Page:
The hike on lazy day survived our constant rescheduling. We rounded ourselves up at the old Linden Tree to pack lunches and perform embarrassing song and gesture combinations. There was some debate about whether our plan technically counted as a hike. An English sister who I will refrain from naming said that it would be an “American style hike, just for a couple hours on a paved road.” What?!? Americans invented hiking. We have more mountains than there are pebbles on England’s rocky shores, Hien Nghiem. Oh, I’ve said too much. Anyway, it turned out we’d be crossing fields and woods all the same.
After about an hour and a half of walking in silence, we circled up in a field full of wildflowers. Phap Linh, the leader of our expedition, had everybody pair up for a bit of walking with eyes closed. One person would lead, the other person would trust. I was the odd man out, and I’m glad I had the chance to take pictures. The grass here is tall and lush, fresh spring grass, and it rained the night before so the earth was soft. Most of the sighted people led their partners gently across the field but I may have seen a bit of mischievous exuberance as well. After the session officially ended, a few people were inspired to continue and even to innovate. Some were running in circles across a freshly plowed field. At last glance I saw two people guiding a blindfolded Jerome, all three standing at the edge of a drainage ditch. They were swinging their arms, apparently getting ready to jump across. I didn’t have the heart to watch, but I know for sure that Jerome survived so it couldn’t have gone too far wrong.
We wound around a nearby hill and settled in at our destination. I think it’s a guard tower from the 100 Years War, but I’m not an expert on these things. It’s a popular picnic spot. There’s a great horse chestnut tree where the path turns and right now it’s in the middle of a wild garden. Reinforcements arrived by van with the guitar and provisions of the cookie sort. Camp songs followed close behind.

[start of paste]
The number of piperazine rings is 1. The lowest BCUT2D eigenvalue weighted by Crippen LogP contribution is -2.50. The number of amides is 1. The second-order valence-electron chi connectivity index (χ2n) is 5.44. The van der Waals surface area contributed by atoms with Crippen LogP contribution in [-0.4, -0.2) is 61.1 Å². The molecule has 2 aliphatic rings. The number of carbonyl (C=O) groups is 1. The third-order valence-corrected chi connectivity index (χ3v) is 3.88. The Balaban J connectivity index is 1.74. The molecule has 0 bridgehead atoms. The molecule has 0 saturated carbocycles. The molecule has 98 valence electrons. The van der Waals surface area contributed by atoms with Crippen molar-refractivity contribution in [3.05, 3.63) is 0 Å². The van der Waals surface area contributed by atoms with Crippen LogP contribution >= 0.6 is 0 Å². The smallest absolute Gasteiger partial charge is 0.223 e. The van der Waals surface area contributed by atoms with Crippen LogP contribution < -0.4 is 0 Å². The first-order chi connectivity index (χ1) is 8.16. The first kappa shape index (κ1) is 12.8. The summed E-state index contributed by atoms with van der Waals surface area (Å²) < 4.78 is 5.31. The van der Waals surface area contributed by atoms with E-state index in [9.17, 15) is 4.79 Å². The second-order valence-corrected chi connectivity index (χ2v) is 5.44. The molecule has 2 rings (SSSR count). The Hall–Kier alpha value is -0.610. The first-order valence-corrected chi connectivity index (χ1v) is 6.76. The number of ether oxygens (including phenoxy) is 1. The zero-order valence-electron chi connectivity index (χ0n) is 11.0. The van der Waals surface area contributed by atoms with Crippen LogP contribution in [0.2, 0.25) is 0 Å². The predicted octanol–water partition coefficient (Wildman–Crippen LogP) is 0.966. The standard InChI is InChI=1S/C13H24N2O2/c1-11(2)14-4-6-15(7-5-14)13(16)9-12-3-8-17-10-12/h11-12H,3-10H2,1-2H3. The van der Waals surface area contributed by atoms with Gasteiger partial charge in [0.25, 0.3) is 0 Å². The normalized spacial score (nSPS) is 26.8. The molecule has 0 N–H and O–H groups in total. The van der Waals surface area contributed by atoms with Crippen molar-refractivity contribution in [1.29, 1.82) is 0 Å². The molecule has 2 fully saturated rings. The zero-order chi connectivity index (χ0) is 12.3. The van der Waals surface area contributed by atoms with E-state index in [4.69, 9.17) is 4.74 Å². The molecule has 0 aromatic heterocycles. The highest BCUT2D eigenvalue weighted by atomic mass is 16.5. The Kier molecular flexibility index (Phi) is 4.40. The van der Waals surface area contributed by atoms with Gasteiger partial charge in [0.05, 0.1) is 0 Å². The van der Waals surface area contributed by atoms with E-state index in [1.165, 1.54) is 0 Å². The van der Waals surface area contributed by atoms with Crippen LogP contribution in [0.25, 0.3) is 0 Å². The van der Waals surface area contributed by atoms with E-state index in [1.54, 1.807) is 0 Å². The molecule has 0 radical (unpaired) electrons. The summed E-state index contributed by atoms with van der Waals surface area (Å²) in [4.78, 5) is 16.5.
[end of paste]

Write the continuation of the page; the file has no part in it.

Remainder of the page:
Now for a spotlight profile. Let me introduce an old friend of Plum Village, the J5. Experts dispute her true age, but she can be seen clearly in cave paintings of the late Cro-Magnon period. She’s got around 300,000km on the dial, a 5-speed transmission on the tree, no power steering or breaks and a driver’s seat that’s stuck a meter back from the pedals, guaranteeing an edge of your seat driving experience. It’s more like riding a stubborn Clydesdale than driving a car, but we love her all the same. This photo was taken just after she jerked to a halt, either because Tracy dropped the clutch, or because our trusty steed saw a rattlesnake on the road and tried to rear up on her hind tires.
That night I sat in on a meeting of Wake Up Dublin. They were discussing day to day logistical stuff, and I was curious to see what it would be like. As a brief aside: maybe you have the idea that Buddhist monks are quite austere, self mortifying fellows. Here in Plum Village we’re pretty easygoing. We eat three meals a day and enjoy ping-pong and chocolate like anyone else out there. We don’t wear hair shirts, or sleep on beds of nails, or eat glass or anything intense like that (Although though there was a time when Pham Hanh regularly ate mud. More on that later). We do have one self-torturous vice though: frequent meetings. They follow a certain form. We sit in a circle, people take turns to talk, decisions are made by consensus, and every so often there is a sound of the bell to remind everyone to take a breath and chill out. Wake Up Dublin spiced it up a bit with some amendments. Interruptions abounded, especially encouraging interjections like, “Nice one Gavin!” and the walls blushed a few times as hitherto unheard profanities struck their virgin ears. I was of course delighted. I was also delighted and moved by how much care they put into the logistical humdrum, both utterly boring and utterly necessary to maintain harmony in a community.
Due to the aforementioned scheduling, eh, let’s call it optimism, by the third day we knew that nothing would go as planned. But we did manage to pull together an afternoon session on how to facilitate meetings and group meditation. I did little more than slink in at the last minute and take a few pictures, but among other things we learned how to invite the bell properly. You might not believe what a sweaty, anxiety inducing experience it can be to use one of these things in front of a big group. For me I guess it’s because people start to watch with a slackened look that says, “Hey, that dude in the robe is gonna do some, like, monk stuff.” Well they were naturals and it seemed like the group got a lot out of the session. More, I would hope, than how to swing a tiny stick at a brass bowl.
More on the way. Take care everyone.